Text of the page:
The commentary proper was excellent and presented in the typical Apollos style: Translation, Form and Structure, Comment, and Explanation. This is a solid effort and worthy of purchase.

I received this book free from the publisher. I was not required to write a positive review. The opinions I have expressed are my own. I am disclosing this in accordance with the Federal Trade Commission’s 16 CFR, Part 255.

The Epistle to the Romans (NIGTC) by Longenecker

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This volume has been highly anticipated for some time as the magnum opus of highly-respected scholar Richard Longenecker. It appears to have lived up to its billing.

In a short Preface he spells out the greatness of Romans and the challenges of its study. In a relatively short Introduction for a work of this size, he shares more of the great issues of grasping Romans. In fact, his Introduction strikes me as rather different than most. He mostly raises the great issues. He brilliantly defines what they are, but only rarely in the Introduction does he state what premise he will argue in the commentary itself. Apparently, that is the place he feels that he should answer the great questions.

The commentary proper is massive, well written, and perceptive. I studied what he said on several major passages, focusing on those that I thought were harder for a commentator. What I found was outstanding commentary. In Romans 1 he argued beautifully without falling prey to political correctness. In Romans 7 he laid out fairly the various viewpoints and then maturely outlined his position. In Romans 9-11 he handled the theological minefield with dignity and grace. The quality of coverage was constant.

Though this volume is clearly aimed at scholars, he managed to keep it where pastors could glean immensely. That is not always well done in the commentary world. He even translated more Greek than is common with this series. Though I would not agree with every conclusion he made, I constantly felt in the hands of a master as I read. This book is an exceptional commentary.

I received this book free from the publisher. I was not required to write a positive review. The opinions I have expressed are my own. I am disclosing this in accordance with the Federal Trade Commission’s 16 CFR, Part 255.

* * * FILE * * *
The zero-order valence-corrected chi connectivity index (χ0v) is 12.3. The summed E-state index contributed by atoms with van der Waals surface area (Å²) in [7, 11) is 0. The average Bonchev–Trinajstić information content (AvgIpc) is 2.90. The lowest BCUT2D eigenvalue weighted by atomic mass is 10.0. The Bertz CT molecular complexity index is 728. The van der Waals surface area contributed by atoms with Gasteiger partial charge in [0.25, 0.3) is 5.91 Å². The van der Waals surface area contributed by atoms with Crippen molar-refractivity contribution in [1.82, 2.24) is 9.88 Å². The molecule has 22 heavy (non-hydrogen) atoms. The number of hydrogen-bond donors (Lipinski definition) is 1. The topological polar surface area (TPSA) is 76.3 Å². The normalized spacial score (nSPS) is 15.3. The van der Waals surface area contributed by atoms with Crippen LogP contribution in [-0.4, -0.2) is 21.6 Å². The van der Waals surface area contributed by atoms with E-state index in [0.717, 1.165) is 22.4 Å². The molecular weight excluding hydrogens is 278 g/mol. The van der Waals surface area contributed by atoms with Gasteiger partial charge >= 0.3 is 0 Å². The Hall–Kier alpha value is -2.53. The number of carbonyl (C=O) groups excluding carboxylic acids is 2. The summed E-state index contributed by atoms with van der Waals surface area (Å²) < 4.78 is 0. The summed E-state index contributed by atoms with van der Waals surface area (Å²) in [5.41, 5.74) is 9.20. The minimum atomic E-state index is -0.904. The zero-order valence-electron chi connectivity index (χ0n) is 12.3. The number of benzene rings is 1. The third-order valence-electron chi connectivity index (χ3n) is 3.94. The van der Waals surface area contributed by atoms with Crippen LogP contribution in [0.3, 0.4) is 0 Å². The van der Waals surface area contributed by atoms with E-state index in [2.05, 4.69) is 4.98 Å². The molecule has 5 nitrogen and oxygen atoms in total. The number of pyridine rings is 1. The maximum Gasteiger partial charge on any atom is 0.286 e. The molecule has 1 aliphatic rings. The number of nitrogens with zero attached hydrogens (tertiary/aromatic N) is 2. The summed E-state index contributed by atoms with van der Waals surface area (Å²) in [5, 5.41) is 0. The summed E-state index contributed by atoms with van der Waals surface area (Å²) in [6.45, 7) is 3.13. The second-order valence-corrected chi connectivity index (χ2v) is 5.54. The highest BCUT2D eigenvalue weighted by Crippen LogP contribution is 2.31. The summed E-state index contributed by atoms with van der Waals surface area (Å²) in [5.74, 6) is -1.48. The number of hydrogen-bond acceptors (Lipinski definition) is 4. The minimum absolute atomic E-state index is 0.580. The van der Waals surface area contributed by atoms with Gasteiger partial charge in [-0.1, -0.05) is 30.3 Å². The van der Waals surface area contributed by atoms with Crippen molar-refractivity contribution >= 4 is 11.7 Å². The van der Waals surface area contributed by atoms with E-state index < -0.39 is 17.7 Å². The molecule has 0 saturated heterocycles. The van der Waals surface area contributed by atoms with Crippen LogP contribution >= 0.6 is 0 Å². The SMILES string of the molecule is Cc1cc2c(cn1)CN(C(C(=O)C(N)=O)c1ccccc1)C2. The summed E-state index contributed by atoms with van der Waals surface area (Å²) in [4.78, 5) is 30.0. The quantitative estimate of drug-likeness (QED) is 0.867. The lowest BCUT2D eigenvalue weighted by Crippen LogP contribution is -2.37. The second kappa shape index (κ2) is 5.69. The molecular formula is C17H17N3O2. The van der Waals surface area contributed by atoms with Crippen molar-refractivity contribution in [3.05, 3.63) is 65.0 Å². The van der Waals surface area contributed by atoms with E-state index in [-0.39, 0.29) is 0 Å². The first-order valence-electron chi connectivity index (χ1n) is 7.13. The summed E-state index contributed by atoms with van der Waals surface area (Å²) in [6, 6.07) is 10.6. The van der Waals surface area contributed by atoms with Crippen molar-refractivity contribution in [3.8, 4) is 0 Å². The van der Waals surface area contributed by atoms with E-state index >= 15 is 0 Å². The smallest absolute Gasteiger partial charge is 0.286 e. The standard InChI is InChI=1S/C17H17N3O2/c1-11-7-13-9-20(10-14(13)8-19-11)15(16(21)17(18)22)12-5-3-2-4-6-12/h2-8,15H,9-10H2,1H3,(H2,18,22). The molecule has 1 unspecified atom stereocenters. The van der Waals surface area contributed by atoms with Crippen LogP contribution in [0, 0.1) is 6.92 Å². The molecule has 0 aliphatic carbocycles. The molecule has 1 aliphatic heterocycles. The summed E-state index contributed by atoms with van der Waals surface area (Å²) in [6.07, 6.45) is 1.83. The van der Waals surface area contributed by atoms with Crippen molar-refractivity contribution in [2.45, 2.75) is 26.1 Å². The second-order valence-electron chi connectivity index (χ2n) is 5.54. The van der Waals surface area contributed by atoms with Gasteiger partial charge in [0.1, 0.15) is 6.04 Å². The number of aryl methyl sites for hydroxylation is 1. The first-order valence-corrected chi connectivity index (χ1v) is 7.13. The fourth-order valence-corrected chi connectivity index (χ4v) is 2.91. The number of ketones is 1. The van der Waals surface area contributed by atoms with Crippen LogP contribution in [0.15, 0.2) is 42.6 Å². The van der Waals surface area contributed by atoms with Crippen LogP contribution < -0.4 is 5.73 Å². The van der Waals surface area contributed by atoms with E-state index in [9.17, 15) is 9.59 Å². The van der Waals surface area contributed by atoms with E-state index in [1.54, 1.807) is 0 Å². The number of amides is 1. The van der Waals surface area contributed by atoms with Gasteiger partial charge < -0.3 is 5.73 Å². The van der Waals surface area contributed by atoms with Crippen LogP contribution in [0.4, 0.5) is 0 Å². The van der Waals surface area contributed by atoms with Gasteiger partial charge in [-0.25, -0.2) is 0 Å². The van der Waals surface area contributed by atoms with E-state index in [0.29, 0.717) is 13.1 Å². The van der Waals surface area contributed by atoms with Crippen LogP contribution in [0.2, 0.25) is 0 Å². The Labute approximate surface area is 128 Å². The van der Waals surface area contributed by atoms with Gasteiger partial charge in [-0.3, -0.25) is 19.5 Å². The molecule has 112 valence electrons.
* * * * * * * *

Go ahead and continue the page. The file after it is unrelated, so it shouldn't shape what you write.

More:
Miracle of Israel by Frazier and Fletcher

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The miracle that is Israel is a story too little told in our day. Gary Frazier and Jim Fletcher wisely subtitle their work “The Shocking, Untold Story of God’s Love for His People.” Hatred of Israel is on the upswing yet again,and the saddest part of it is that many Christians fail to see the significance and rank evilness of it.

The book is an easy read and is appropriate for anyone. It begins with three chapters that review Israel’s history in the Old Testament. It is a satisfactory overview.

Part Two is four chapters that present the information that is most likely to be unknown to readers. Particularly, chapters 6 and 7 tell the incredible story of modern Israel. The Lord has worked in several miraculous and thrilling instances and that story is told here. It is my favorite part of the book.

The last Part is three chapters on the future. Here prophecy involving Israel is discussed. It is handled from a premillennial perspective. It was good, but occasionally saw something in the Biblical text that was perhaps at best a guess.

Some of the prophecies used from the Old Testament seemed a stretch too. Still, if this volume can help stem the tide among Christians against Israel, it will be a blessing. Those with genuine questions will find some answers as well.
I received this book free from the publisher. I was not required to write a positive review. The opinions I have expressed are my own. I am disclosing this in accordance with the Federal Trade Commission’s 16 CFR, Part 255.

Evangelism Handbook by Alvin Reid

evangelism

I think I have found what I will use as my premier resource for evangelism in church and personal ministry. This volume by Alvin Reid is at once a passionate call for evangelism and a practical guide to several aspects of it. A Foreward by Thom Rainer and an Afterword by Roy Fish tells you type of book this one is going to be. It did not disappoint.

I loved Part 1 that was nine chapters on why evangelism is so essentially Biblical. It was so well done and accurate. It had the flavor and fervor of the old writers of evangelism, yet it was fully up-to-date.

Part 2 was five chapters on a subject that is missing in many modern works on evangelism–spiritual resourses. Some works present evangelism in such a mechanical way that methods, they suggest, guarantee results. Reid explains the role of the Spirit and the need of real spirituality on our parts. He also explained the nedd of and use of a personal testimony.

The rest of the book is good counsel on how to carry out evangelism and how to be missional. There may have been a sentence or a quote here and there that I disagreed with, but this book is nothing short of a home run!

I received this book free from the publisher. I was not required to write a positive review. The opinions I have expressed are my own. I am disclosing this in accordance with the Federal Trade Commission’s 16 CFR, Part 255.